As Jared Bernhardt knifed through Michigan’s defense midway through the second quarter, it’s likely he and the defense knew exactly what was coming by the time he took possession. But it wasn’t stopping him from taking the dish from attacker Logan Wisnauskas and sinking a jump shot at the doorstep of the cage.
Maryland needed the score to take its first lead, and Bernhardt was looking to do whatever it took to make that happen.
Though Bernhardt’s goal looked to be the high point of Maryland’s then 6-0 run, it was only the beginning — the Terps had 10 more to go to. Maryland went on to use the 16-0 run to take an insurmountable lead, deal a vastly uneven response to Michigan’s initial 5-0 start and eventually take the 18-12 victory. But as it typically goes on the road, it wasn’t without some struggle early.
“[It was] obviously a strange game,” head coach John Tillman said. “Happy we got to win but a lot of things we just got to keep improving upon and to get better on.”
No. 2-ranked Maryland has improved a lot since Week One, but so has Michigan. And as the Wolverines trotted off to a 5-0 start, it became very clear who’s improvements were more substantial. The Terps had a mountain to climb, and they would have to do so incrementally.
If Maryland wanted to overcome its early five-goal deficit, its offensive possessions had to be deliberate, its defense had to show an improved level attentiveness and the faceoffs had to be won.
So the Terps did exactly that, and with the substitution of FOGO Justin Shockey to Luke Wierman, the comeback was underway — and Maryland wasn’t looking back.
To start, they got on the board with a split dodge shot by midfielder Bubba Fairman to get the Terps on the board. Four minutes passed and Jared Bernhardt netted his first shot from a feed by midfielder Anthony DeMaio to cut the lead down to three.
Possessions were not always clean, and Maryland was still at a severe disadvantage with shots taken, but the defense was locking down and faceoffs were converting thanks to a timely Wierman substitution.
When Maryland headed into the second quarter trailing 5-2, it seemingly decided to put the abysmal start behind it and claim control all for itself. And Fairman and Bernhardt continued to be the key difference makers.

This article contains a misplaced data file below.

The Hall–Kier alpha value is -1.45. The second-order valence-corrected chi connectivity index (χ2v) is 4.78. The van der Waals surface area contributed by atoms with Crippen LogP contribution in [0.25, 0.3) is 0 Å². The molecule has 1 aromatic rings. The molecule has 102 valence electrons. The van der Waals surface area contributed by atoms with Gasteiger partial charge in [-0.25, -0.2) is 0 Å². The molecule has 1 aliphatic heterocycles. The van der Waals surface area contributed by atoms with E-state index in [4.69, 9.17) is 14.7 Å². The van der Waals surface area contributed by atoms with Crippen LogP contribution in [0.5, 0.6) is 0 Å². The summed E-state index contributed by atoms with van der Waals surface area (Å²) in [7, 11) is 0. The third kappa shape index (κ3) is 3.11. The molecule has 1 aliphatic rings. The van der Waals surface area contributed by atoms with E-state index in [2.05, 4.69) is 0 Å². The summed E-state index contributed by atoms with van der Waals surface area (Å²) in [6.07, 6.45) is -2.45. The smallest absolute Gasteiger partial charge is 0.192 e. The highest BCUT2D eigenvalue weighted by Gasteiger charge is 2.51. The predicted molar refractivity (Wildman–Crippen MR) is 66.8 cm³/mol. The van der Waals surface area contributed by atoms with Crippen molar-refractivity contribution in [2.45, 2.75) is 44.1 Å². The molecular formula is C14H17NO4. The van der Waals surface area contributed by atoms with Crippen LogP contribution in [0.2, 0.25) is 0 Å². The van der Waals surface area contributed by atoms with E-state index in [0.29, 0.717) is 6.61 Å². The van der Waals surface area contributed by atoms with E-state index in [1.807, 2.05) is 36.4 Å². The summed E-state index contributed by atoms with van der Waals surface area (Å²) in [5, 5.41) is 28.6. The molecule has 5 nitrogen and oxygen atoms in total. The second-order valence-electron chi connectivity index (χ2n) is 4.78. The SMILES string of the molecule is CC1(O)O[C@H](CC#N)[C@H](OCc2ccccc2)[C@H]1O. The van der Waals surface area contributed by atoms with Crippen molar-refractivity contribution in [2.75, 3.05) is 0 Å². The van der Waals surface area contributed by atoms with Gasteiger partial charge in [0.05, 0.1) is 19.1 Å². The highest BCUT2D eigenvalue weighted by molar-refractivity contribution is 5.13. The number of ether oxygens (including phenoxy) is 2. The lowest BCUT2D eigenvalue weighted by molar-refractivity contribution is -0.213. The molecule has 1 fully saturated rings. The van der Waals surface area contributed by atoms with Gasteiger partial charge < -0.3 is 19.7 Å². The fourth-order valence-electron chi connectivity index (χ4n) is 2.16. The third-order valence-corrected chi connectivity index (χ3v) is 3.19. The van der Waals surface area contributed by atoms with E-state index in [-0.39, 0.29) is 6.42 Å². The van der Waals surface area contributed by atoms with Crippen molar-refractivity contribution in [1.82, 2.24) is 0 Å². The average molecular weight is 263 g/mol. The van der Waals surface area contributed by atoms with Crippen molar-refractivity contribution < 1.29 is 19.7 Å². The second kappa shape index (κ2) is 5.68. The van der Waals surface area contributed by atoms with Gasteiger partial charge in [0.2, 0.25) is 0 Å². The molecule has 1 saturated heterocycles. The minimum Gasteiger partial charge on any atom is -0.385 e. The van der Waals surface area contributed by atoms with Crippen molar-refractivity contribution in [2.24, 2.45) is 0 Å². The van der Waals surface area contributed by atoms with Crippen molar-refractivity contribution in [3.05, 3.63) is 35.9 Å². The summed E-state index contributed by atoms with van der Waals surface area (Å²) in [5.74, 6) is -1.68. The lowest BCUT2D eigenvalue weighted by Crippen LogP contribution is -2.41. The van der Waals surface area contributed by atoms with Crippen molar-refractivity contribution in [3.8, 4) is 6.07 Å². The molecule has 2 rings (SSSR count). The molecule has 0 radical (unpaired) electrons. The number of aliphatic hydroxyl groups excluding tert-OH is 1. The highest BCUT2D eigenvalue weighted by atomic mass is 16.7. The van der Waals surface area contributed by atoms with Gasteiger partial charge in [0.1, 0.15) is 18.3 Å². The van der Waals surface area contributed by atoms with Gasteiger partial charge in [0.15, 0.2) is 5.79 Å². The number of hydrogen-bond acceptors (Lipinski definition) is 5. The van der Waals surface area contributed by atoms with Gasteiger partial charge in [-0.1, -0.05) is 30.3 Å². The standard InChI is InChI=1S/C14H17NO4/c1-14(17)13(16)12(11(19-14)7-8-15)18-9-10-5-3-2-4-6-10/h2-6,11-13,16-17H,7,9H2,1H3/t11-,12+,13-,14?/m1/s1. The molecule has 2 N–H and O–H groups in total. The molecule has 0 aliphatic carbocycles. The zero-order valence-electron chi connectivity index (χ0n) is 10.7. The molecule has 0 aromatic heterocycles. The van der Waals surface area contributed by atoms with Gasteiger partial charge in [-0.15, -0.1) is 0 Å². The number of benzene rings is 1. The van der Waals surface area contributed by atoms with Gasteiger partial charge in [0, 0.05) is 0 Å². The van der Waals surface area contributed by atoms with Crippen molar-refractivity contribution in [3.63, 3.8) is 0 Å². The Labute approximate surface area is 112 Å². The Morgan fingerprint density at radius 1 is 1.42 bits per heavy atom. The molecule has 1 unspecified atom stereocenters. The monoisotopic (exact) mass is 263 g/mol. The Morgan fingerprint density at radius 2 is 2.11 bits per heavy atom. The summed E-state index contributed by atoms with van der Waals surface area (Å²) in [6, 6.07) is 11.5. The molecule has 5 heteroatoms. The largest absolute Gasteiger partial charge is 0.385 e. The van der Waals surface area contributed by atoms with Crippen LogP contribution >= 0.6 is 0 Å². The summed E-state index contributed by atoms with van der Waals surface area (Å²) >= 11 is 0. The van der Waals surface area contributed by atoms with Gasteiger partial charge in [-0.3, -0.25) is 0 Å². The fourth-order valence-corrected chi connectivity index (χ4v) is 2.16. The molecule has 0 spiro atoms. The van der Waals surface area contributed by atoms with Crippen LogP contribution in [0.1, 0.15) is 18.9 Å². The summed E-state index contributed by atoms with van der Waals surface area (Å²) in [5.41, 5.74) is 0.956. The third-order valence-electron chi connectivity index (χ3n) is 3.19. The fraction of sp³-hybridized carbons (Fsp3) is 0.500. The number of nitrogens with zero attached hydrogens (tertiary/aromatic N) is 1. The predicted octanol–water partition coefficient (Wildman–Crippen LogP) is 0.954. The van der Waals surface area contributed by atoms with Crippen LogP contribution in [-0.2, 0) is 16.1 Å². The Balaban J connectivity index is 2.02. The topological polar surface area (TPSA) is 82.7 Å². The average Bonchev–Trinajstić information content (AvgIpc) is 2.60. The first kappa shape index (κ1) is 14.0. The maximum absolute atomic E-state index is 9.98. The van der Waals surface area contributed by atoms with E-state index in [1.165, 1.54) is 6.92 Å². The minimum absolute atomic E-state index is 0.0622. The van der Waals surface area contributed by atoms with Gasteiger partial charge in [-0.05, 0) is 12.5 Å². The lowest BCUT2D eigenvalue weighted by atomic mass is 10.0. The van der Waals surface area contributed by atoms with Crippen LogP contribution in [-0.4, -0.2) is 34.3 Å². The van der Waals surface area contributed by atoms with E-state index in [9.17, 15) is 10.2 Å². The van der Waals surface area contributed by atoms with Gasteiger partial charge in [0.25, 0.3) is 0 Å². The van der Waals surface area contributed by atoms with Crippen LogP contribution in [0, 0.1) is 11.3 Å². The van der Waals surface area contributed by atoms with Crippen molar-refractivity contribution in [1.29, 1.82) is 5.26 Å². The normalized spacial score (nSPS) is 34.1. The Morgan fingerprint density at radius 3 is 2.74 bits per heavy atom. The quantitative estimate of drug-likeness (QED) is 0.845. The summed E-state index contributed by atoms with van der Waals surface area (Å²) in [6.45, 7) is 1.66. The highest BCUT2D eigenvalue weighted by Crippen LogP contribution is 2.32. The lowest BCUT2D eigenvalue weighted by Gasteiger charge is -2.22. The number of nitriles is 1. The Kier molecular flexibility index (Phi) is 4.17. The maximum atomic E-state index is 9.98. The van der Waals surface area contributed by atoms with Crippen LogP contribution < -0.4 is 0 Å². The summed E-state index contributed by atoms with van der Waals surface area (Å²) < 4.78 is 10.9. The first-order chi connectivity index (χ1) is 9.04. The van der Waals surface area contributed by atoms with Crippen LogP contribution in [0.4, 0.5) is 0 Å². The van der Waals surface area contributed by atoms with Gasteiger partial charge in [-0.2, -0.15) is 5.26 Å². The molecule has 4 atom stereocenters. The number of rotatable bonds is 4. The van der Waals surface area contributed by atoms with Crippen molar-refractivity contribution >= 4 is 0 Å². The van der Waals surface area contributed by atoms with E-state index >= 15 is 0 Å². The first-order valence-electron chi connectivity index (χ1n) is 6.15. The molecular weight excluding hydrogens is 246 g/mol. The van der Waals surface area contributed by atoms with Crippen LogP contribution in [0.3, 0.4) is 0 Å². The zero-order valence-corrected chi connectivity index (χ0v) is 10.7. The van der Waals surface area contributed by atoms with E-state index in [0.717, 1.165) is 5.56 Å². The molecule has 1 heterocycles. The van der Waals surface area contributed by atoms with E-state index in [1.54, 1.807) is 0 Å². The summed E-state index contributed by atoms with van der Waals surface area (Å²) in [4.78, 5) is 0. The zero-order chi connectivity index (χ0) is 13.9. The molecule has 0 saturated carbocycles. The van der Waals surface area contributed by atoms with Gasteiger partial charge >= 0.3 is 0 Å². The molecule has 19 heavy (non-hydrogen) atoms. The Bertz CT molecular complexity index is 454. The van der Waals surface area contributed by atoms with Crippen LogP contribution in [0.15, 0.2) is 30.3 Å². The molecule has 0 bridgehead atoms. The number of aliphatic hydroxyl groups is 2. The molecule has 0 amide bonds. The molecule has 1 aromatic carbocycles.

The second quarter dominance began when Bernhardt snuck in his signature fadeaway shot from the X to legitimize Maryland’s gamebreaking run. Two goals later, by Fairman and Bernhardt respectively, the game was tied and Maryland’s once daunting deficit quickly vanished with 9:44 remaining in the second quarter.
But the offensive tear didn’t stop there. Maryland had time and plenty of firepower to snatch the lead and position itself early for a comfortable win. Four more goals found the back of the net and the Terps were scoring at will as Michigan lost faith in its ability to defend the best offense in the nation.
The Terps were scoring just about anywhere and anyway they pleased, but they opted to score the last few of the quarter from the from the crease, diming their way in front of the keeper with sublime accuracy.
“We have an unselfish group,” Tillman said. “When we’re playing our game and we’re changing where the ball is, and guys are just keeping the ball hot and they’re aggressive, that’s when we’re at our best.”
With Bernhardt’s goal to take the lead, followed by attacker Daniel Maltz two goals and DeMaio’s goal late in the second, Maryland left the half with a four point advantage that gave the impression it was in control all along, leading 9-5. In the second quarter, Maryland converted 7-15 shots, turned it over just once and entirely flipped its fortunes from the first frame.
The run continued as Maryland peppered the net seven more times in the third frame to finalize the 16-0 run that was halted by Avery Myers. And Michigan continued to score and add seven points to manufacture a more respectable deficit. However, as with most late game pushes by Maryland’s opposition, the effort was futile and the Terps walked away with a strong win and a record without a blemish.
Three things to know
1. Luke Wierman had another great afternoon. Without the services of Wierman at the X, Maryland’s 16-0 run was not a possibility. And with his success, it’s possible the Terps are a step closer to fixing their endless problems at the position. Wierman’s 15-for-25 rate at the X is also commendable because it was against Nick Rowlett, one of the better specialists of the Big Ten.
“I thought Luke Wierman, again, just did a terrific job of really jumping in and kind of bailing us out,” Tillman said. “Just whether it was winning the ball or keeping it loose or letting the wings, get involved, that was huge for us just because it allowed us to try to string together some goals in a row.”
2. A strong second quarter sealed it. Maryland typically wins its games in one quarter. This game was decided in the second. Maryland’s 7-0 onslaught was the most Maryland has scored in a quarter for the year, and the run of 16 unanswered goals was the longest all season. Maryland’s strong second quarter not only created a lead, it shot Michigan’s confidence and put the Wolverines’ upset hopes to bed.
3. Anthony DeMaio added to the balanced attack. DeMaio, like Fairman in the early parts of the season, failed to forge much of a scoring role on Maryland’s high-powered offense. The California native claimed a scoring role at Ann Arbor, where his five goals and two assists were instrumental in bolstering the Terps’ 16-0 run.
“For us like [scoring] should shift around a little bit,” Tillman said. “You give too much attention to one guy and other things should open up.”